Bicycle Shipping Procedures

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Anonymous's picture

I'm getting ready for a vacation in Florida and am wanting to bring my bike with me. Can anyone give me some tips on what the best way send bicycles to your destination is? Currently I plan on finding a bike box from a shop (hopefully....),packing it up and send it FedEx Ground Service.

I'd really appreciate it if anyone could point me in the right direction here. Thanks....

Anonymous's picture
Jonathan Goodman (not verified)
try a real bike case

You might try a real bike case (about $300 from a shop).
I've been happy with mine, and stopped worrying.

Anonymous's picture
jk (not verified)
bike shipping to FL

I have shipped my bike many times in the course of touring trips. I've always packed it myself in a regular bike box and even thrown in tools, racks, helmet, clothes, etc. I've shipped it UPS ground, insured. Since it goes as an oversized box the rate is the same even if the weight is up to 70#, hence putting in all the extras. Pack it well, with all kinds of padding, bubble wrap, air cushions, extra cardboard on the inside walls, etc. I've had no problems, the package went coast to coast in 5 days for about $40. Check the UPS site for exact cost to FL. Fed Ex ground is fine too and is cheaper in some cases. Check their website for costs. This will be cheaper and just as secure as taking it on the plane. If you're rich and will be shipping your bike many times go ahead with a fancy case. But if you want to do it easily and with minimum cost, pack it yourself in cardboard. Afterall, that's how all the bikes make it to the bike shop in the first place. I'm sure you can get instructions on how to pack the bike on the web. Try for starters.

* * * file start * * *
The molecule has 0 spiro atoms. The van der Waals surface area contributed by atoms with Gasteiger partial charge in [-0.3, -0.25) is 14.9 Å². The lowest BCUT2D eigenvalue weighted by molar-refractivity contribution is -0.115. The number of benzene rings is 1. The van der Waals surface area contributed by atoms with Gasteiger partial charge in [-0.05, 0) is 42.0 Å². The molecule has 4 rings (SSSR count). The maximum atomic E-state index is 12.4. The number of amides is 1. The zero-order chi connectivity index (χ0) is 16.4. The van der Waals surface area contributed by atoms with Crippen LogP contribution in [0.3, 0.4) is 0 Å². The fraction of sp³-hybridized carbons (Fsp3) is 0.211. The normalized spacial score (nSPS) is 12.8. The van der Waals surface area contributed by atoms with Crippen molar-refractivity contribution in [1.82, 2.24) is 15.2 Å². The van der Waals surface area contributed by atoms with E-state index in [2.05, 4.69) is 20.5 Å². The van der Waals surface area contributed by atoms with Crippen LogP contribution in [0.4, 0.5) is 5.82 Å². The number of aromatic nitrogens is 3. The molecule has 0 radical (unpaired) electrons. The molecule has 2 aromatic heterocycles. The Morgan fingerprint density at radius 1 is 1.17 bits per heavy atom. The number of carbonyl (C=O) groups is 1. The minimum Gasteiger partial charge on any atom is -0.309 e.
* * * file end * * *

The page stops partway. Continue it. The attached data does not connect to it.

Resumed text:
Anonymous's picture
Carol Wood (not verified)
shipping a bike

I have heard that many bike shops will pack and ship a bike for you (for a fee, of course). Could save a lot of hassle.

With regard to insurance, I have heard that collecting for damages en route can be protracted and difficult, and that the best thing to do is to insure your bike for $3,000 or more--in which case it gets special treatment.

Anonymous's picture
Anthony Poole (not verified)
Shipping your bike

If you are planning on going to the trouble of packing your bike in a proper bike box, you might just as well take it with you, as opposed to shipping it, unless you're planning on taking stacks of other luggage.